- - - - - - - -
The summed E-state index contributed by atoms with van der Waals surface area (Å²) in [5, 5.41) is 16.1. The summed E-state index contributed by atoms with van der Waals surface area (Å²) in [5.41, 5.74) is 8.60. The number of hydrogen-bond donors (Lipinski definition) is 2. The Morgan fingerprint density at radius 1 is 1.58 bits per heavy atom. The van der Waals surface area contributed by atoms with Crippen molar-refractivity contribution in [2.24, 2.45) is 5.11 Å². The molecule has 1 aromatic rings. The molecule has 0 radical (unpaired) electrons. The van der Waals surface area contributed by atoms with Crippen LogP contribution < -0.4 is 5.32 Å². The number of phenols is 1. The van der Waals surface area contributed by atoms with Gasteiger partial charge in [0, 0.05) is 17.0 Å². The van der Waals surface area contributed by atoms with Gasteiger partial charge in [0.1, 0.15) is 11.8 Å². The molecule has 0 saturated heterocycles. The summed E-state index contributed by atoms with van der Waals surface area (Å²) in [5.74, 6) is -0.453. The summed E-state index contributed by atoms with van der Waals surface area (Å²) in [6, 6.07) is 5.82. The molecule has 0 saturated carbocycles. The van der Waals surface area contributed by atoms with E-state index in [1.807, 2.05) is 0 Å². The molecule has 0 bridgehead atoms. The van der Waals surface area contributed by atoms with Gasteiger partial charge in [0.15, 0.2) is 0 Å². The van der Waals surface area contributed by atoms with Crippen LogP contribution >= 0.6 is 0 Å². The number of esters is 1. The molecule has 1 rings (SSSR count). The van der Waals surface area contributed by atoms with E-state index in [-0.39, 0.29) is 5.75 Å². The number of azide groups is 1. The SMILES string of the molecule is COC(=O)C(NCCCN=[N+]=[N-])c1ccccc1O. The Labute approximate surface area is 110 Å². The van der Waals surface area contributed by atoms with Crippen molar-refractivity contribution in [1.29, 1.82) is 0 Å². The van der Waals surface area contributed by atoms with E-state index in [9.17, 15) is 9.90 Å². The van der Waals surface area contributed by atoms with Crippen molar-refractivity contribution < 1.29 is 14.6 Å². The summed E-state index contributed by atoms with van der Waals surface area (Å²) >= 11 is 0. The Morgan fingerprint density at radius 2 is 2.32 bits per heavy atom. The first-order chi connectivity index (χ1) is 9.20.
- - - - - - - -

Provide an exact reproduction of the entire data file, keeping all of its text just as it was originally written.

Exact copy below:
The summed E-state index contributed by atoms with van der Waals surface area (Å²) in [5, 5.41) is 16.1. The summed E-state index contributed by atoms with van der Waals surface area (Å²) in [5.41, 5.74) is 8.60. The number of hydrogen-bond donors (Lipinski definition) is 2. The Morgan fingerprint density at radius 1 is 1.58 bits per heavy atom. The van der Waals surface area contributed by atoms with Crippen molar-refractivity contribution in [2.24, 2.45) is 5.11 Å². The molecule has 1 aromatic rings. The molecule has 0 radical (unpaired) electrons. The van der Waals surface area contributed by atoms with Crippen LogP contribution < -0.4 is 5.32 Å². The number of phenols is 1. The van der Waals surface area contributed by atoms with Gasteiger partial charge in [0, 0.05) is 17.0 Å². The van der Waals surface area contributed by atoms with Gasteiger partial charge in [0.1, 0.15) is 11.8 Å². The molecule has 0 saturated heterocycles. The summed E-state index contributed by atoms with van der Waals surface area (Å²) in [5.74, 6) is -0.453. The summed E-state index contributed by atoms with van der Waals surface area (Å²) in [6, 6.07) is 5.82. The molecule has 0 saturated carbocycles. The van der Waals surface area contributed by atoms with E-state index in [1.807, 2.05) is 0 Å². The molecule has 0 bridgehead atoms. The van der Waals surface area contributed by atoms with Gasteiger partial charge in [0.15, 0.2) is 0 Å². The van der Waals surface area contributed by atoms with Crippen LogP contribution >= 0.6 is 0 Å². The number of esters is 1. The molecule has 1 rings (SSSR count). The van der Waals surface area contributed by atoms with E-state index in [-0.39, 0.29) is 5.75 Å². The number of azide groups is 1. The SMILES string of the molecule is COC(=O)C(NCCCN=[N+]=[N-])c1ccccc1O. The Labute approximate surface area is 110 Å². The van der Waals surface area contributed by atoms with Crippen molar-refractivity contribution in [1.29, 1.82) is 0 Å². The van der Waals surface area contributed by atoms with E-state index in [9.17, 15) is 9.90 Å². The van der Waals surface area contributed by atoms with Crippen molar-refractivity contribution < 1.29 is 14.6 Å². The summed E-state index contributed by atoms with van der Waals surface area (Å²) >= 11 is 0. The Morgan fingerprint density at radius 2 is 2.32 bits per heavy atom. The first-order chi connectivity index (χ1) is 9.20.